New Zealand v Ireland: Sexton case exposes HIA flaws, say safety campaigners

New Zealand v Ireland: Sexton case exposes HIA flaws, say safety campaigners

Sexton was passed fit to play in Saturday’s second Test earlier this week

The availability of Johnny Sexton for Ireland’s second Test against New Zealand demonstrates a failure in rugby’s head injury assessment (HIA) process, say safety campaigners.

Ireland captain Sexton failed an on-field HIA and was replaced in the first half of the opening Test last weekend.

However he passed subsequent stages of the process, leaving him available to play in Dunedin on Saturday.

“Regrettably the HIA is being exposed,” said lobby group Progressive Rugby.

“Elite players who fail an in-game HIA1 have, by definition, displayed cognitive dysfunction requiring their removal.

“In our view, this is sufficient evidence, regardless of subsequent testing, to exercise extreme caution for the good of both their short and long-term health.

“This caution must be further amplified in players with a history of brain injury, as evidence is they are at higher risk of sustaining further concussions and other injuries.”

Sexton’s head injury came just a day after World Rugby’s new laws on concussion came into effect, which will see the majority of players diagnosed with concussion face an increased minimum period of 12 days out of action.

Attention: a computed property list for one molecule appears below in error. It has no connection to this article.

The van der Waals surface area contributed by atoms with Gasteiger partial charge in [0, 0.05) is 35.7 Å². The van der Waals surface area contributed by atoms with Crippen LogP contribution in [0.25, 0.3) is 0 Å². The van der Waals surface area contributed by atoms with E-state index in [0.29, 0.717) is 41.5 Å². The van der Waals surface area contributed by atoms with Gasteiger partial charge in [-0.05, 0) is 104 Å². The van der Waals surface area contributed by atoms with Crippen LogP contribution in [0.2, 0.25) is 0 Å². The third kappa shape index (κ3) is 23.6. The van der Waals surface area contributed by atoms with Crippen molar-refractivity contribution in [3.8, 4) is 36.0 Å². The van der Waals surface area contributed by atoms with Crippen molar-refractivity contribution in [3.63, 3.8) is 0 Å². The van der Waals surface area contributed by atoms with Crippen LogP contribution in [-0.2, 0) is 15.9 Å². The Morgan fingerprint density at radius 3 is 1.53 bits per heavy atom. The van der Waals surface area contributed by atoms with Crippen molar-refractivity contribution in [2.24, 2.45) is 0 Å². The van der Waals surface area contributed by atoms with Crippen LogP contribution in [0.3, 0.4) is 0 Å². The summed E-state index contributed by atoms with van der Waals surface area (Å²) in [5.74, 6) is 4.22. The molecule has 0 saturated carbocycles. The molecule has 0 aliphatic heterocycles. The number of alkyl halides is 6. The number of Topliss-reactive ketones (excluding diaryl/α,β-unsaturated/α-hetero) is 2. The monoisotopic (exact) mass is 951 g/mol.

The Ireland skipper passed his HIA 2 after being removed from the action last Saturday, before being declared fit on Tuesday following his third and final assessment.

Johnny Sexton clutches his head after colliding with Sam Cane in Auckland
Sexton was injured in a collision with All Blacks skipper Sam Cane during the first half in Auckland

Ireland began their tour of New Zealand with a game against the Maori All Blacks, during which prop Jeremy Loughman returned to the field after coming off for an HIA.

New Zealand Rugby admitted after the game that Loughman should not have been allowed to come back on despite being passed fit to continue by an independent match doctor.

“Last week the process again failed to diagnose a clear and obvious brain injury, while three days later we are told it has identified a phantom one,” Progressive Rugby continued.

“The fact is there remains no examination by any expert that can demonstrate a brain has healed and is not at risk of further damage. As such, if player welfare is truly the game’s number one priority, the only option must be to err on the side of caution – otherwise the new elite protocols are failing in their key purpose.”

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